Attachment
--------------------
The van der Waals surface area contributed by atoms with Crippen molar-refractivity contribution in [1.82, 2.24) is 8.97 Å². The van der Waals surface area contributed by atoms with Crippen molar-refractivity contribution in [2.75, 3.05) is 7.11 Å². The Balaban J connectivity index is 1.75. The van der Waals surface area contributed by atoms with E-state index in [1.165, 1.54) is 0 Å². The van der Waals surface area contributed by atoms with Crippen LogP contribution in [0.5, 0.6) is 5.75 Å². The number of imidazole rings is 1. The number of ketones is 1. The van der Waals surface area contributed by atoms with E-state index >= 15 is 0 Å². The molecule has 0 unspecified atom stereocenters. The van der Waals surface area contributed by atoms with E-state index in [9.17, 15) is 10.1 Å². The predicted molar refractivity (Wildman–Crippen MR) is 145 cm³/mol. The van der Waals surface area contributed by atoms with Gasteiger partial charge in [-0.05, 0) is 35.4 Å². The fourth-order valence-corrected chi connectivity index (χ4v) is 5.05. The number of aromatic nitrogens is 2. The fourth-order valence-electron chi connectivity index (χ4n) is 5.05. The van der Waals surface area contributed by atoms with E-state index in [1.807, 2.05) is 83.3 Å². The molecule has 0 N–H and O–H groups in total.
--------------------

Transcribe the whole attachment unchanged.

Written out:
The van der Waals surface area contributed by atoms with Crippen molar-refractivity contribution in [1.82, 2.24) is 8.97 Å². The van der Waals surface area contributed by atoms with Crippen molar-refractivity contribution in [2.75, 3.05) is 7.11 Å². The Balaban J connectivity index is 1.75. The van der Waals surface area contributed by atoms with E-state index in [1.165, 1.54) is 0 Å². The van der Waals surface area contributed by atoms with Crippen LogP contribution in [0.5, 0.6) is 5.75 Å². The number of imidazole rings is 1. The number of ketones is 1. The van der Waals surface area contributed by atoms with E-state index >= 15 is 0 Å². The molecule has 0 unspecified atom stereocenters. The van der Waals surface area contributed by atoms with E-state index in [9.17, 15) is 10.1 Å². The predicted molar refractivity (Wildman–Crippen MR) is 145 cm³/mol. The van der Waals surface area contributed by atoms with Gasteiger partial charge in [-0.05, 0) is 35.4 Å². The fourth-order valence-corrected chi connectivity index (χ4v) is 5.05. The number of aromatic nitrogens is 2. The fourth-order valence-electron chi connectivity index (χ4n) is 5.05. The van der Waals surface area contributed by atoms with E-state index in [1.807, 2.05) is 83.3 Å². The molecule has 0 N–H and O–H groups in total.